Nature had an important influence on the art of Egypt. In many Egyptian paintings and structures there can be found symbols of nature and natural processes. The general natural cycles associated with life in Egypt, such as the yearly flooding of the Nile river and their reverence for natural things, are evidenced in their art. The Egyptians worshipped the sun god 're', and had many animal-shaped gods in their religion and art. From the magnificent, Great Sphinxcarved in the fourth dynasty, to the frieze called the Geese of Medum (c.2530 B.C.), animals are portrayed with dignity, respect, and varying degrees of importance spiritually. The flora and fauna in the Nile valley also influenced their art, as seen in works such as the Fowling Scene (c. 1450 B.C.), and the Hippopotamus Hunt (c. 2400 B.C.). Natural elements can also be seen in the lotus and papyrus shaped capitals gracing the tops of some columns in the Temple of Amen-Mut-Khonsu (c. 1370 B.C.). The art of Egypt was infused with nature as their culture and religion were so closely connected to it.
Animals were held in high esteem by the Egyptians, and this shows in
their art. The powerful Great Sphinx was the embodiment of regality,
combining a man's head with the body of a majestic lion. In a different
type of animal portrayal, such as the, Geese
of Medumthe pure elements of nature can be seen. Painted on a tomb
wall, the geese are delicately rendered with precision. Clearly, the simple
yet elegant birds project a feeling of harmony with nature between the
artist and subjects. In Egypt art, the animal can be seen as a god, or
merely as a source of food, but always portrayed with care and attention
to the details of nature.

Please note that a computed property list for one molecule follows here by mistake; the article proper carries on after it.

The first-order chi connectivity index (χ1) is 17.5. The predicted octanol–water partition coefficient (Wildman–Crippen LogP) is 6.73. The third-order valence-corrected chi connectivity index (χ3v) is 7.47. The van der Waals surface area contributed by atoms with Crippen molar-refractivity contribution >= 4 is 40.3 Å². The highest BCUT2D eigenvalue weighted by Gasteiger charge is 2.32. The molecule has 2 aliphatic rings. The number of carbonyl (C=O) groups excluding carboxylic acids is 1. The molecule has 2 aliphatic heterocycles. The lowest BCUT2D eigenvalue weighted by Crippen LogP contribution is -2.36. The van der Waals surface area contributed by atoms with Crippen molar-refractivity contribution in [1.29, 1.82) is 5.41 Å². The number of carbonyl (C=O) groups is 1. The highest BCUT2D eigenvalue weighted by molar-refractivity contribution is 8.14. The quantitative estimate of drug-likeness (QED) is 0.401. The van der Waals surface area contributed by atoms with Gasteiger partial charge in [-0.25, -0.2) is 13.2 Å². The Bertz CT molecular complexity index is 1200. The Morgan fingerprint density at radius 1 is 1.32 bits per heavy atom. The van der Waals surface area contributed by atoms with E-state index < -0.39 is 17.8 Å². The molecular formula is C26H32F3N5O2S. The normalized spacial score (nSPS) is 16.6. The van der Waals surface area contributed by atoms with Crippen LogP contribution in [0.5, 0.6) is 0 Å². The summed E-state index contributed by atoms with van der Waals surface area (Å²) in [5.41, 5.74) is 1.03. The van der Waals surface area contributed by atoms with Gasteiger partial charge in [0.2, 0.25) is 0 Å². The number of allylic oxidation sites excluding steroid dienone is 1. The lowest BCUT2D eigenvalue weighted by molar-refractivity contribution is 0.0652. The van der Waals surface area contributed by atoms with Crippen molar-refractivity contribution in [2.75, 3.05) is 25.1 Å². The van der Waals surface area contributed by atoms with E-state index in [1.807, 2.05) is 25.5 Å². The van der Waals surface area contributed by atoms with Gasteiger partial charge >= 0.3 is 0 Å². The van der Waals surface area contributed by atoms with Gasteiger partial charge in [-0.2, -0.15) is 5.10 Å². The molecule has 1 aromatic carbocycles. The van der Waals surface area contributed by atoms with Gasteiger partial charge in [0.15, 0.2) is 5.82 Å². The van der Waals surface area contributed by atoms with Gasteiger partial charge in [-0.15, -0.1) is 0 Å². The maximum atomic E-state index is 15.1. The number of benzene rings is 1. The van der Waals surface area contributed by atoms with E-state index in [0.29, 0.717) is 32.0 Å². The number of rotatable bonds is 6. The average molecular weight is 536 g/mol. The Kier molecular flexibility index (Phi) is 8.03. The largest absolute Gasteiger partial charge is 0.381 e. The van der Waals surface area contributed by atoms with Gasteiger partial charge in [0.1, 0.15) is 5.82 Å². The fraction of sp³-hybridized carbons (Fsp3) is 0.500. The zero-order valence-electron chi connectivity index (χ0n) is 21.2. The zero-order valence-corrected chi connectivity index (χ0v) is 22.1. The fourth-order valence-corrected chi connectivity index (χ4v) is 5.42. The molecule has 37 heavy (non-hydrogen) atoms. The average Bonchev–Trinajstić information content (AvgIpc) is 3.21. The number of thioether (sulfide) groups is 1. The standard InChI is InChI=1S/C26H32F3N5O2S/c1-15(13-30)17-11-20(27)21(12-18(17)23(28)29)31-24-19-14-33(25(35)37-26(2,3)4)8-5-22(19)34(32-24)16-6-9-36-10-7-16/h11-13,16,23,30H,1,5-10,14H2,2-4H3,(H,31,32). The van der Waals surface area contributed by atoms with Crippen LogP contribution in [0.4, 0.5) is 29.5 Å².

The natural flora and fauna surrounding the Nile river was also a theme of Egyptian art. In the tomb painting the, Fowling Scenethe abundant natural resources of the Nile river valley can be seen. The artist gives attention not only to the wild animals hiding in the reeds and water, but to the plants growing in the marsh. This type of hunting scene can be noted also in the work, the. Hippopotamus HuntThe works portrayal of the simple human concern for food is embellished with the reeds, birds, water and all manor of activity found in the marshland. This inclusion of many details is a reflection of the Egyptians need and respect for those things natural.
In some Egyptian architecture, such as the columns in the,Temple of Amen-Mut-Khonsu elements of nature can be seen. Perched high atop the columns are their lotus and papyrus shaped capitals. Resembling clusters of the plants bundled together, the columns are an elegant witness to the uses of the local flora and fauna found in Egypt. Some surfaces on the columns still have traces of their original painted decorations that enhanced the theme of the papyrus shape.
The art of Egypt reflected their closeness to nature, in both the common
and the supernatural aspects of their lives. Hunting scenes, such as the
Fowling Scene, and the Hippopotamus Hunt provided the entombed deceased
with some elements of everyday life that their 'ka' needed to live on happily
and sustained. In addition, those scenes show the respect that the Egyptians
had for nature itself. In other works, like the Great Sphinx and
the Geese of Medum, animals are portrayed according to their intended
purpose. Whether the purpose was supernatural or merely natural, animals
in Egypt were given much respect and attention to detail when portrayed
in art. Architectural accents, such as the bud and papyrus shaped columns
found in the Temple of Amen-Mut-Khonsu, are examples of nature in structural
Egyptian art. Those columns are examples of the common use of the local
flora and fauna in their art. In many ways, the art of Egypt is infused
with their beliefs about nature, which stemmed from a belief in the continuing
river of life.